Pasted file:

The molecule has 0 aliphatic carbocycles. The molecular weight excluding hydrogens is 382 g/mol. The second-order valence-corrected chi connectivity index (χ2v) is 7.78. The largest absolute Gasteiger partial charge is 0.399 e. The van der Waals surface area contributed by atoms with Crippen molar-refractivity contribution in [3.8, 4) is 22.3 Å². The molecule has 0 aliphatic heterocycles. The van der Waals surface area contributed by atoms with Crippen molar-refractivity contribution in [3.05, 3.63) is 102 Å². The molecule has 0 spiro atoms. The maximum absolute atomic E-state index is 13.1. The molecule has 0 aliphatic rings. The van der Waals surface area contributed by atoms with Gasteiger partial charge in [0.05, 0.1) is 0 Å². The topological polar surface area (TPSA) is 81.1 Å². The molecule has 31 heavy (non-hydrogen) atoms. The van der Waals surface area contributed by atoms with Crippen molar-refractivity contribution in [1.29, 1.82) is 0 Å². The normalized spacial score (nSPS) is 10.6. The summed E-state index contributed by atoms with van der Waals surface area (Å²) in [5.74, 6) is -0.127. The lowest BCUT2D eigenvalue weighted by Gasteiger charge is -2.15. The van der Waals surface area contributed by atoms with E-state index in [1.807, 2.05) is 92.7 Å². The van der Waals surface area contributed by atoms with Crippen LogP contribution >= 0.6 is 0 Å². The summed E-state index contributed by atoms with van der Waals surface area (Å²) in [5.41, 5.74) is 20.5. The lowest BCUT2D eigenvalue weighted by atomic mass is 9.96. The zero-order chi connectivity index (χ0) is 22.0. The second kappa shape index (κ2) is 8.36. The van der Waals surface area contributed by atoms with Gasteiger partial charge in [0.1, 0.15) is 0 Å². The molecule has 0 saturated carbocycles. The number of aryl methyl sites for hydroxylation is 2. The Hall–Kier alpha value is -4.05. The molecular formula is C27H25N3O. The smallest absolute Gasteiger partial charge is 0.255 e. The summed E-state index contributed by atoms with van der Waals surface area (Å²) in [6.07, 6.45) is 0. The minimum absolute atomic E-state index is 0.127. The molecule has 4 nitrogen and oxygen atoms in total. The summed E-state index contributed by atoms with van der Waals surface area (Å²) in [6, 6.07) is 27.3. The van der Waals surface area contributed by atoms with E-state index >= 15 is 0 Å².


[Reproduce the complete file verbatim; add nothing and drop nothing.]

The molecule has 0 aliphatic carbocycles. The molecular weight excluding hydrogens is 382 g/mol. The second-order valence-corrected chi connectivity index (χ2v) is 7.78. The largest absolute Gasteiger partial charge is 0.399 e. The van der Waals surface area contributed by atoms with Crippen molar-refractivity contribution in [3.8, 4) is 22.3 Å². The molecule has 0 aliphatic heterocycles. The van der Waals surface area contributed by atoms with Crippen molar-refractivity contribution in [3.05, 3.63) is 102 Å². The molecule has 0 spiro atoms. The maximum absolute atomic E-state index is 13.1. The molecule has 0 aliphatic rings. The van der Waals surface area contributed by atoms with Gasteiger partial charge in [0.05, 0.1) is 0 Å². The topological polar surface area (TPSA) is 81.1 Å². The molecule has 31 heavy (non-hydrogen) atoms. The van der Waals surface area contributed by atoms with Crippen molar-refractivity contribution in [1.29, 1.82) is 0 Å². The normalized spacial score (nSPS) is 10.6. The summed E-state index contributed by atoms with van der Waals surface area (Å²) in [5.74, 6) is -0.127. The lowest BCUT2D eigenvalue weighted by Gasteiger charge is -2.15. The van der Waals surface area contributed by atoms with E-state index in [1.807, 2.05) is 92.7 Å². The van der Waals surface area contributed by atoms with Crippen LogP contribution >= 0.6 is 0 Å². The summed E-state index contributed by atoms with van der Waals surface area (Å²) in [5.41, 5.74) is 20.5. The lowest BCUT2D eigenvalue weighted by atomic mass is 9.96. The zero-order chi connectivity index (χ0) is 22.0. The second kappa shape index (κ2) is 8.36. The van der Waals surface area contributed by atoms with Gasteiger partial charge in [0.1, 0.15) is 0 Å². The molecule has 0 saturated carbocycles. The number of aryl methyl sites for hydroxylation is 2. The Hall–Kier alpha value is -4.05. The molecular formula is C27H25N3O. The smallest absolute Gasteiger partial charge is 0.255 e. The summed E-state index contributed by atoms with van der Waals surface area (Å²) in [6.07, 6.45) is 0. The minimum absolute atomic E-state index is 0.127. The molecule has 4 nitrogen and oxygen atoms in total. The summed E-state index contributed by atoms with van der Waals surface area (Å²) in [6, 6.07) is 27.3. The van der Waals surface area contributed by atoms with E-state index >= 15 is 0 Å².